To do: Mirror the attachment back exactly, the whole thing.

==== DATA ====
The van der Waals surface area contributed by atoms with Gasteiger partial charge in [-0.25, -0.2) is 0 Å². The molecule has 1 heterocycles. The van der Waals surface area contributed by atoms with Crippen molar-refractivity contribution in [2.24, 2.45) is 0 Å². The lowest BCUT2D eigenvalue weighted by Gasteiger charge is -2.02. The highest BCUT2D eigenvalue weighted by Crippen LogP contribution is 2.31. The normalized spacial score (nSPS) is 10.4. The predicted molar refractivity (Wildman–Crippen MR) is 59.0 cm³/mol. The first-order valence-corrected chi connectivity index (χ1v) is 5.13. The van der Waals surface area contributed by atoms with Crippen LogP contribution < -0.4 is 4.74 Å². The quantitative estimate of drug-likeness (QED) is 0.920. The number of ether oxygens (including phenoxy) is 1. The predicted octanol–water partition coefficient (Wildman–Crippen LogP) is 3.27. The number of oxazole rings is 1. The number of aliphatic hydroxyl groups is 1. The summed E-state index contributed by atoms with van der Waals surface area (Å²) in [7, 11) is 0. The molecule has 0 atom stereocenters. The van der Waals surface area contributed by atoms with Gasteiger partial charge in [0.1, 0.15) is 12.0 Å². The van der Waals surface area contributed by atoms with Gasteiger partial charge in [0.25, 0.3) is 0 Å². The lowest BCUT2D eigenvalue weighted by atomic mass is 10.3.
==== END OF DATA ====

The van der Waals surface area contributed by atoms with Gasteiger partial charge in [-0.25, -0.2) is 0 Å². The molecule has 1 heterocycles. The van der Waals surface area contributed by atoms with Crippen molar-refractivity contribution in [2.24, 2.45) is 0 Å². The lowest BCUT2D eigenvalue weighted by Gasteiger charge is -2.02. The highest BCUT2D eigenvalue weighted by Crippen LogP contribution is 2.31. The normalized spacial score (nSPS) is 10.4. The predicted molar refractivity (Wildman–Crippen MR) is 59.0 cm³/mol. The first-order valence-corrected chi connectivity index (χ1v) is 5.13. The van der Waals surface area contributed by atoms with Crippen LogP contribution < -0.4 is 4.74 Å². The quantitative estimate of drug-likeness (QED) is 0.920. The number of ether oxygens (including phenoxy) is 1. The predicted octanol–water partition coefficient (Wildman–Crippen LogP) is 3.27. The number of oxazole rings is 1. The number of aliphatic hydroxyl groups is 1. The summed E-state index contributed by atoms with van der Waals surface area (Å²) in [7, 11) is 0. The molecule has 0 atom stereocenters. The van der Waals surface area contributed by atoms with Gasteiger partial charge in [0.1, 0.15) is 12.0 Å². The van der Waals surface area contributed by atoms with Gasteiger partial charge in [0.25, 0.3) is 0 Å². The lowest BCUT2D eigenvalue weighted by atomic mass is 10.3.